Category Archives: Midrash

Pinchas is Eliyahu—and So Much More

‘Elijah Taken Up to Heaven’

The Midrash famously comments on the eponymous subject of this week’s parasha that “Pinchas is Eliyahu” (Yalkut Shimoni I, 771). This statement is echoed throughout rabbinic texts and, with minor exceptions, all agree that Pinchas and Eliyahu were one and the same person. There are many reasons for this. With Pinchas, we read that God gave him a blessing of peace and “eternal priesthood”, suggesting that Pinchas would forever be a kohen. We go on to read how Pinchas was the kohen gadol for centuries, throughout the period of Judges, and the Tanakh never records his death. Meanwhile, Eliyahu appears in the Tanakh quite suddenly without any background information, genealogy, or patronymic. He goes on to avoid death and be taken up to Heaven in a fiery chariot.

Most tellingly, we find a unique Scriptural statement used in relation to these two figures, and no one else. Pinchas is described as having stood up zealously for God (בקנאו את קנאתי, Numbers 25:11), and Eliyahu uses the same words when speaking to God, saying he was zealous for God (קנא קנאתי, I Kings 19:10). The Sages conclude that they must be one and the same zealot! If that’s the case, why and how did Pinchas become Eliyahu? Continue reading

Who Entered the Holy Land?

In this week’s parasha, Shlach, we read about the infamous incident of the Spies and the resulting decree that Israel would have to wander in the Wilderness for forty years:

In this desert, your corpses shall fall; your entire number, all those from the age of twenty and up, who were counted, because you complained against Me. You shall [not] come into the Land concerning which I raised My hand that you would settle in it, except Caleb the son of Yefuneh and Joshua the son of Nun… Your children shall wander in the desert for forty years and bear your defection until the last of your corpses has fallen in the desert. According to the number of days which you toured the Land forty days, a day for each year, you will bear your iniquities for forty years; thus you will come to know My alienation. (Numbers 14:29-34)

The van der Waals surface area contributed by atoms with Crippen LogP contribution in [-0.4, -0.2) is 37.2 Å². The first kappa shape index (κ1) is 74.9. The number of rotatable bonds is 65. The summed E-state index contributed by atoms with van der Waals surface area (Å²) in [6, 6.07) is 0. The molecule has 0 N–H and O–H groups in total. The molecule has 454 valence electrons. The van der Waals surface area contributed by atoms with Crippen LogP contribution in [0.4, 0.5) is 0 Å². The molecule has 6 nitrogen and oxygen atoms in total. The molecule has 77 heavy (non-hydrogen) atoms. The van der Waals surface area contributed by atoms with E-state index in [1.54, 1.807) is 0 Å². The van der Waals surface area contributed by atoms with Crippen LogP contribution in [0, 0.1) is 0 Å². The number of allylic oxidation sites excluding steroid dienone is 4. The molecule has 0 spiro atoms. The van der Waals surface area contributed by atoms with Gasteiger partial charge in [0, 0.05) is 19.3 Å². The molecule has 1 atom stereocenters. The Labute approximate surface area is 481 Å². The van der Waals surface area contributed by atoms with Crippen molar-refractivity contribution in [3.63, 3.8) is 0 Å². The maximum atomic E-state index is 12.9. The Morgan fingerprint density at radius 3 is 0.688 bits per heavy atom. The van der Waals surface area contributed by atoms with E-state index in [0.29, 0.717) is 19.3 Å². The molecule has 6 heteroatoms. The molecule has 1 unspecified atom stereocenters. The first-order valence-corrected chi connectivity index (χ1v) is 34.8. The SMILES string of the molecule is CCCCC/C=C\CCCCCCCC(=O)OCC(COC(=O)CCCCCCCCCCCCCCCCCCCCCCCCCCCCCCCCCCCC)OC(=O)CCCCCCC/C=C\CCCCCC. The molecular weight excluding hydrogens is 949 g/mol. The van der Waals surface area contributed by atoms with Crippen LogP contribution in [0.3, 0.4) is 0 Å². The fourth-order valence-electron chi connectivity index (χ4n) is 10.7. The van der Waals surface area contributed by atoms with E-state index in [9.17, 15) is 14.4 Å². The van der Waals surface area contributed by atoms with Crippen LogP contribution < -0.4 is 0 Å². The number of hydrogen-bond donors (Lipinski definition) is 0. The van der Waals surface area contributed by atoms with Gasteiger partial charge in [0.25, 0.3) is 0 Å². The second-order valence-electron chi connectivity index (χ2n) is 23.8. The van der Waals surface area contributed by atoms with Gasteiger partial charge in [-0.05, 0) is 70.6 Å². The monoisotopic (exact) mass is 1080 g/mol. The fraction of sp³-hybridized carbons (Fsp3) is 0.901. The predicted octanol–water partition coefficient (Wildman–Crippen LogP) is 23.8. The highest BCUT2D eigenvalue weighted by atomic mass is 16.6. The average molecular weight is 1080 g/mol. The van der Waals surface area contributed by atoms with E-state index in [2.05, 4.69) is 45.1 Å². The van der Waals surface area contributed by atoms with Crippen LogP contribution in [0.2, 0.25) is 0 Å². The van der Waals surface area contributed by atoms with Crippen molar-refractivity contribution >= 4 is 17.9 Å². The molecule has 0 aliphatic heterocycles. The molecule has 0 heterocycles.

The plain reading suggests that of all the adults—those over the age of twenty—only Caleb and Joshua merited to enter the Holy Land. Yet, we see from other verses and sources that a number of additional people merited this as well. Who actually entered the Holy Land after the forty years in the Wilderness? Continue reading

Unicorns in the Torah

Yesterday was my daughter’s birthday, and her favourite thing in the world is unicorns. Perhaps this is because the unicorn makes a hidden appearance in her parasha, this week’s parasha, Vayak’hel-Pekudei. In summarizing the construction of the Mishkan, the Torah notes that it was made with the skins of the tachash (Exodus 35:7). The tachash is a mysterious animal whose true identity is entirely unknown. The Talmud (Shabbat 28b) states that it was a unique mammal species, wild and undomesticated, with a singular horn on its head. It came specifically in the time of Moses to be used for the Mishkan, and has since disappeared. The Talmud goes on to suggest that it was probably the same animal that was brought by Adam as a sacrifice in the Garden of Eden. This ties to another passage in the Talmud (Avodah Zarah 8a) that explains how Adam brought a thanksgiving offering to God, of a unique animal with a single horn, as it states in Psalms 69:32 that “it shall please God better than an ox with horn and hooves.” Elsewhere (Chullin 60a), the Talmud adds that this special animal emerged fully formed, horn-first, from the Earth. The Sages hold that having horn and hooves means it was probably kosher! Continue reading